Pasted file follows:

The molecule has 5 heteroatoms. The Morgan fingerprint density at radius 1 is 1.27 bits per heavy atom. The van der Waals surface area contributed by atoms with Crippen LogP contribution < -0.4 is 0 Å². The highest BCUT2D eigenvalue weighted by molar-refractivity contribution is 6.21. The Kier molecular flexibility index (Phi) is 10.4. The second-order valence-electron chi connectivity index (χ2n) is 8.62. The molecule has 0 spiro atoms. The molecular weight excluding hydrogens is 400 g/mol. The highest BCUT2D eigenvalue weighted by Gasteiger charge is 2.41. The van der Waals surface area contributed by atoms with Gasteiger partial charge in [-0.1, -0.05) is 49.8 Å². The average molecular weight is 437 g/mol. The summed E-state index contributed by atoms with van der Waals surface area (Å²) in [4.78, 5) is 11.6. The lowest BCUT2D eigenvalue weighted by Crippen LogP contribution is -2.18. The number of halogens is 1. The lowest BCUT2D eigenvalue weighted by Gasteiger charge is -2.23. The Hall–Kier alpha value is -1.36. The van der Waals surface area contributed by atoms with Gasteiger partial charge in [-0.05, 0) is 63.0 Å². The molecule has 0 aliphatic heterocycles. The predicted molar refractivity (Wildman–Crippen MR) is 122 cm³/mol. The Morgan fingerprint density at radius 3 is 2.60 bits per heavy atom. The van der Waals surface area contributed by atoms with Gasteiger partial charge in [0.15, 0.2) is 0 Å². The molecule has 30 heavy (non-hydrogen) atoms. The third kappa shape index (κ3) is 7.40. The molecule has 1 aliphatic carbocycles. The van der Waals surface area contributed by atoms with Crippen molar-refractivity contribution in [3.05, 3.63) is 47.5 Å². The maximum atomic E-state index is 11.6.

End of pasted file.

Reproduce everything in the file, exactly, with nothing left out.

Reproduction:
The molecule has 5 heteroatoms. The Morgan fingerprint density at radius 1 is 1.27 bits per heavy atom. The van der Waals surface area contributed by atoms with Crippen LogP contribution < -0.4 is 0 Å². The highest BCUT2D eigenvalue weighted by molar-refractivity contribution is 6.21. The Kier molecular flexibility index (Phi) is 10.4. The second-order valence-electron chi connectivity index (χ2n) is 8.62. The molecule has 0 spiro atoms. The molecular weight excluding hydrogens is 400 g/mol. The highest BCUT2D eigenvalue weighted by Gasteiger charge is 2.41. The van der Waals surface area contributed by atoms with Gasteiger partial charge in [-0.1, -0.05) is 49.8 Å². The average molecular weight is 437 g/mol. The summed E-state index contributed by atoms with van der Waals surface area (Å²) in [4.78, 5) is 11.6. The lowest BCUT2D eigenvalue weighted by Crippen LogP contribution is -2.18. The number of halogens is 1. The lowest BCUT2D eigenvalue weighted by Gasteiger charge is -2.23. The Hall–Kier alpha value is -1.36. The van der Waals surface area contributed by atoms with Gasteiger partial charge in [-0.05, 0) is 63.0 Å². The molecule has 0 aliphatic heterocycles. The predicted molar refractivity (Wildman–Crippen MR) is 122 cm³/mol. The Morgan fingerprint density at radius 3 is 2.60 bits per heavy atom. The van der Waals surface area contributed by atoms with Gasteiger partial charge in [0.15, 0.2) is 0 Å². The molecule has 30 heavy (non-hydrogen) atoms. The third kappa shape index (κ3) is 7.40. The molecule has 1 aliphatic carbocycles. The van der Waals surface area contributed by atoms with Crippen molar-refractivity contribution in [3.05, 3.63) is 47.5 Å². The maximum atomic E-state index is 11.6.